Does an Addict Have to Enter Treatment Voluntarily for It to Be Effective?

Individuals who become dependent on alcohol and drugs need to realize they need help. And voluntary treatment is indeed ideal when coming into the drug and alcohol rehab program. But that is not always the case. This leads us then to whether coerced treatment can work as effectively as voluntary treatment. Or does it work at all?
Several discussion papers have debated on this matter. Studies have been conducted to draw a direct comparison of treatment results. Some show that voluntary treatment is much more beneficial to the individual himself but more studies also report the effectiveness of coerced treatment.

Facing the Dilemma

Dealing with addiction can be difficult for the abuser himself but it is also straining for the loved ones that surround the addict. More often than not, loved ones are confronted by a dilemma involving how they can be of best help to the addict they care about. They witness the harmful effects of alcohol and drugs to their loved one’s well being, but they do not exactly know how to help. This is especially true for abusers who resist undergoing treatment.

For an addict to recover, he/she must have that desire and willingness to turn his life around. It can happen with intervention from family and friends. But there are unfortunate cases too, when the abuser is in denial of the truth and runs away from change.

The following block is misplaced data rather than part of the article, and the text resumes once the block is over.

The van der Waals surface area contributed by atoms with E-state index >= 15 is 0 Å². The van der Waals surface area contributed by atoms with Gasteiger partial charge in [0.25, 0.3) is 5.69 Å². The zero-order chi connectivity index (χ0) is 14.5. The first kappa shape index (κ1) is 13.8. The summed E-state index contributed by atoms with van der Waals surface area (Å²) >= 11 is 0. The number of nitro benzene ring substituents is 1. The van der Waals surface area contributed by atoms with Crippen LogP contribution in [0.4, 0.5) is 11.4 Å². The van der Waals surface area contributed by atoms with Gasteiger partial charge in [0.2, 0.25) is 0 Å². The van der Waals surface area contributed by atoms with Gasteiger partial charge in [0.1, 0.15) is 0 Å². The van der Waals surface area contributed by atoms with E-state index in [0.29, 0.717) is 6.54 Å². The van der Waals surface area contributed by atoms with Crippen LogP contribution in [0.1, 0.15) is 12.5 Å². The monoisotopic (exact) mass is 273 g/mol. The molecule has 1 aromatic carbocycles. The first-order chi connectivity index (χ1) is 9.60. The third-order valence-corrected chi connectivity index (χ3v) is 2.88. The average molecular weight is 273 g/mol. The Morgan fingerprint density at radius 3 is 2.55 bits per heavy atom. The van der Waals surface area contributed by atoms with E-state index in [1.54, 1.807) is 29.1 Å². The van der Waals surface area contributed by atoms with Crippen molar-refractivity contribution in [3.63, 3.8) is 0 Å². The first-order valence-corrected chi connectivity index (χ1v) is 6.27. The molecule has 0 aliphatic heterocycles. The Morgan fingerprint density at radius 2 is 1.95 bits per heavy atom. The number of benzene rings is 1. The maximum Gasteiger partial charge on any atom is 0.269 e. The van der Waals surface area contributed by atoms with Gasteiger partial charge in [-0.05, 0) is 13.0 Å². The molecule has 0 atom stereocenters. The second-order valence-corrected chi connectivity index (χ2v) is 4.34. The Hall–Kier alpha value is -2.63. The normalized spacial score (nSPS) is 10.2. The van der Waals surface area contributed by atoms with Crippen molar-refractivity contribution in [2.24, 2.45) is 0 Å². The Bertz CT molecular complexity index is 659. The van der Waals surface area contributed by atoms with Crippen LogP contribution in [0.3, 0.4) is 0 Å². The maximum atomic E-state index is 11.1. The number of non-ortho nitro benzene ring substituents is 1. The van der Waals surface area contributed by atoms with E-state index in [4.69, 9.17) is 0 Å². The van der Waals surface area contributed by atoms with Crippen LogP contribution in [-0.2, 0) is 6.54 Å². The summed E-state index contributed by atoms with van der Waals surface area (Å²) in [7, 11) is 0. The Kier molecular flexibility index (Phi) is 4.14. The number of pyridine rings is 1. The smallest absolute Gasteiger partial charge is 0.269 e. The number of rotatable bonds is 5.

Intervention can result in two possibilities. One is the abuser becomes enlightened and makes a resolution to turn his/her back from either drugs or alcohol. Another possibility though is that the abuser may only draw their self farther away from his loved ones who are trying to help.

The question is if you are a loved one who has good intentions of helping a friend, a brother, a sister, a parent or a child change his ways, would you wait until he realizes that he is self destructive or will you force him to seek treatment against his will? On one hand, people argue that those who have been subjected to coercion are less likely to become motivated to change. On the other hand, others argue that coercion can work with effective and longer treatment.

What is the best approach?

The answer is not as simple as one may want it to be. It is, as a matter of fact, a case to case basis. However, if you are someone dealing with a loved one who has fallen deep into alcohol or drug addiction, you cannot simply take it sitting down. You must do something about it. If they is not in his proper mind to save himself, you should take on the responsibility of seeking it for him through the drug and alcohol rehab program.
Coercion in some cases may be necessary in order to let an addict confront the same issues he/she is trying to avoid with drugs and alcohol. It can be much more difficult, but it is not entirely hopeless. Provided that treatment is administered in the proper manner, coercion can work successfully in helping the abuser realize his deep seated need for change.

What can you do?

The truth is there is no one effective approach to treatment. Different individuals with addiction require different types of approach. And this is recognized by any drug and alcohol rehab program  . And this is why they pay great attention to what each individual patient requires to be able to recover successfully.
Whether voluntary or coerced treatment is more successful, is a matter that also depends on the kind of rehabilitation program the addict is put under. With effective methods for treatment, there is no doubt your loved one can restore his well being physically, mentally, and emotionally; and finally turn his back from alcohol and drugs.

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